Howard and Vaughn struggle to find the right mix of comedy and drama


Director Ron Howard lightens up with this comedy/drama, taking a break from his more recent dramatic, weighty and Oscar winning productions such as

A Beautiful Mind.

It's been a while since Howard delved into this kind of playful material (like




) and it shows as he struggles to get the tone of the comedy right.

The core dilemma Howard faces is he's been given a pretty average script; one never clear on whether it is an outright comedy or a drama.

The Dilemma

tries to manage a blend of the two, but one minute it's attempting over-the-top and crude slapstick comedy and the next it's all sweet and touchy-feely, meaning this melodrama (or comedy, or bro-mance, or whatever you want to call it) is oddly disjointed.

The premise poses the question: "would you tell your best friend if you discovered their partner was having an affair?". The answer could be a relatively simple "yes" or "no" but this script resorts to crazy antics and subplots to stretch the idea out to feature film length.

This means that when Ronny Valentine (Vaughn) discovers Geneva (Winona Ryder), wife of his best friend and business partner Nick (James), cavorting with young tattooed Zip (Channing Tatum) he puts himself unnecessarily through the wringer trying to decide whether he should tell his friend.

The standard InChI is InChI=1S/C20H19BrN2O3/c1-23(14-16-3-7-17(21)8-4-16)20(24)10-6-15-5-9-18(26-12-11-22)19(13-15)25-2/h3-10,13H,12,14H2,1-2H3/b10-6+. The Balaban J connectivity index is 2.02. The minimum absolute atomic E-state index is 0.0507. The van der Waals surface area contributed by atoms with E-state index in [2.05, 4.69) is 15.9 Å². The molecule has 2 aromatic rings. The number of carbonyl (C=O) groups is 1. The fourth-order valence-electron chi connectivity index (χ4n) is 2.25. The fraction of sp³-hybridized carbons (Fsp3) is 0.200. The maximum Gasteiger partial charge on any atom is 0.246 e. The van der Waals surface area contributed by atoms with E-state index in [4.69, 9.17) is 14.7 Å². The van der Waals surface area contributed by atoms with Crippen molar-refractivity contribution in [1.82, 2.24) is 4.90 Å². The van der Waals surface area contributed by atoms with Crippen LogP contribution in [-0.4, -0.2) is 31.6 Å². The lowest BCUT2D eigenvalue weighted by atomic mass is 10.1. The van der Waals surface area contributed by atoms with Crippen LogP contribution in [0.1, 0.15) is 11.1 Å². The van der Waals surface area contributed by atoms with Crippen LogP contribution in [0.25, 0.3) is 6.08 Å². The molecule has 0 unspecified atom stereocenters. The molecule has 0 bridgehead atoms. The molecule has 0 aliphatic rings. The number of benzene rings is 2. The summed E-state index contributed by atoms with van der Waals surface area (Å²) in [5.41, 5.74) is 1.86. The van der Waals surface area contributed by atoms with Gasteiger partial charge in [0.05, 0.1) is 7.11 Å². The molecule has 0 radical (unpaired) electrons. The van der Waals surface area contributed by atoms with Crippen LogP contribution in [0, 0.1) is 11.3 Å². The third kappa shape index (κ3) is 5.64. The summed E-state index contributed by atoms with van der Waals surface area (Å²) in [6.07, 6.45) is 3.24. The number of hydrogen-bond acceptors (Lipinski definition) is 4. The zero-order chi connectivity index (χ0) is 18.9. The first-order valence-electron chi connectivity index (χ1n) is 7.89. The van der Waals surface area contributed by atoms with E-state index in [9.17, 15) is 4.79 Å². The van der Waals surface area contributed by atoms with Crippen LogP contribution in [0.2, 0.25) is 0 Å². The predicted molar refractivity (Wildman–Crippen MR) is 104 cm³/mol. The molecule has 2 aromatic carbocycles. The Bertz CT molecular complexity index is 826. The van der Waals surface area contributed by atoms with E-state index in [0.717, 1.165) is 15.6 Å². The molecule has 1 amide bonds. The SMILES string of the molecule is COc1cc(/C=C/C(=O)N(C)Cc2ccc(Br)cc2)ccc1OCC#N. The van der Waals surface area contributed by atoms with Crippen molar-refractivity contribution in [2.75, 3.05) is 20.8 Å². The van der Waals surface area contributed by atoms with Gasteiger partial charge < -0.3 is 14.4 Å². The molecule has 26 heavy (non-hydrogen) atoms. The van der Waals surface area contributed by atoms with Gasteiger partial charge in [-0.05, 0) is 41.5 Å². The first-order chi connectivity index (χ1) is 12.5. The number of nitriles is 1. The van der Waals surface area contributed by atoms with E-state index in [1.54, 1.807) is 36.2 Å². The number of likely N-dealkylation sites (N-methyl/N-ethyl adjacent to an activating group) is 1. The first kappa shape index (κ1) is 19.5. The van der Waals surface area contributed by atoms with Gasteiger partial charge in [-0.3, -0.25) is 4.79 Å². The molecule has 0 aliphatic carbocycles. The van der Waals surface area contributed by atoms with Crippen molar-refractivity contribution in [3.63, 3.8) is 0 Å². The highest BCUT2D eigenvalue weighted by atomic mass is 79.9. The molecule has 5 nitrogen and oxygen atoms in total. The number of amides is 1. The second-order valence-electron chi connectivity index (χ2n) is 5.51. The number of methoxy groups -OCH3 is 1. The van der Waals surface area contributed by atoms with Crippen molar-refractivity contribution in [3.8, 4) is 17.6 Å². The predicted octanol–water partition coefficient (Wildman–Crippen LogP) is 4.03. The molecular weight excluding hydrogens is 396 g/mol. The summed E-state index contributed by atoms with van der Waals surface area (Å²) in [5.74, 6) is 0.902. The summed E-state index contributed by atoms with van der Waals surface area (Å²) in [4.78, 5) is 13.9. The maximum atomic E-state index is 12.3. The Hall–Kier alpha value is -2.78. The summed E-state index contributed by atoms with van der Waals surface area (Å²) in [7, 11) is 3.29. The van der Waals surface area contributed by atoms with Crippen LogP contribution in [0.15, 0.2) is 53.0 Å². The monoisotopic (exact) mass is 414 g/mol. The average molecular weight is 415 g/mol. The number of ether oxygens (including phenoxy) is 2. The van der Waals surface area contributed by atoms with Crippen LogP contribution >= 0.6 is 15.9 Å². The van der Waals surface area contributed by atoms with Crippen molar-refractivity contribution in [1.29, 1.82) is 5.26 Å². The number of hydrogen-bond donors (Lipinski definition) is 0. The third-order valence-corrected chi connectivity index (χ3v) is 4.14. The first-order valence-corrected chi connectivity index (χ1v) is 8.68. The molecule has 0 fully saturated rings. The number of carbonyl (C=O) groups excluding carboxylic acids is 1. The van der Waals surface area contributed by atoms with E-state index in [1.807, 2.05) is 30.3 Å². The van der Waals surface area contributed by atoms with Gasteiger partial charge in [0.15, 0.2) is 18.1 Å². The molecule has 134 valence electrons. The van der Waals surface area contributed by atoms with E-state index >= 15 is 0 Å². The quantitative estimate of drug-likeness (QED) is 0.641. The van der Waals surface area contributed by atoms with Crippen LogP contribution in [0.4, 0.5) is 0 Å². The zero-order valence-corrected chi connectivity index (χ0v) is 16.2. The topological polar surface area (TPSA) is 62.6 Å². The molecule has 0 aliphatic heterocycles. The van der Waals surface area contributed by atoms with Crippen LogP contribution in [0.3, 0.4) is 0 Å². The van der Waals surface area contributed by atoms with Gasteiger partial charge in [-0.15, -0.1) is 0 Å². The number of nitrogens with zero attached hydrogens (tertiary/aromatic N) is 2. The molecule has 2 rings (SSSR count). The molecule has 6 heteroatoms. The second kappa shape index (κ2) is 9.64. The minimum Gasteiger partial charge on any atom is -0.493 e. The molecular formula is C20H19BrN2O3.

Ronny, an ex-gambling addict, stalks, threatens, lies, rages and even prays his way through his dilemma, creating misunderstandings with his family and friends, and his girlfriend Beth (Jennifer Connelly), the only sane, sincere person to be found.

Vaughn does his usual slick motormouth routine, charming one minute and cringeworthy the next. With bags under his eyes and carrying a slight bloat he at least looks like he's gotten into the role and had a few stressful, sleepless nights, but his larger than life physical presence, inappropriate comments and bullying demeanor are out of step with the rest of a film which is made of straighter stuff.

When it comes to human relationships,

The Dilemma

fails to deliver an insightful or emotionally honest viewpoint; no matter how intent Howard is on looking for some meaning. It's not laugh out loud material, but it is amusing, and while Ronny may be frustrating there is a level of intrigue in seeing how he's going to get himself out of the mess he's made.


Vince Vaughn, Kevin James


Ron Howard

Running time:

111 mins


M (sex scenes and offensive language)

- TimeOut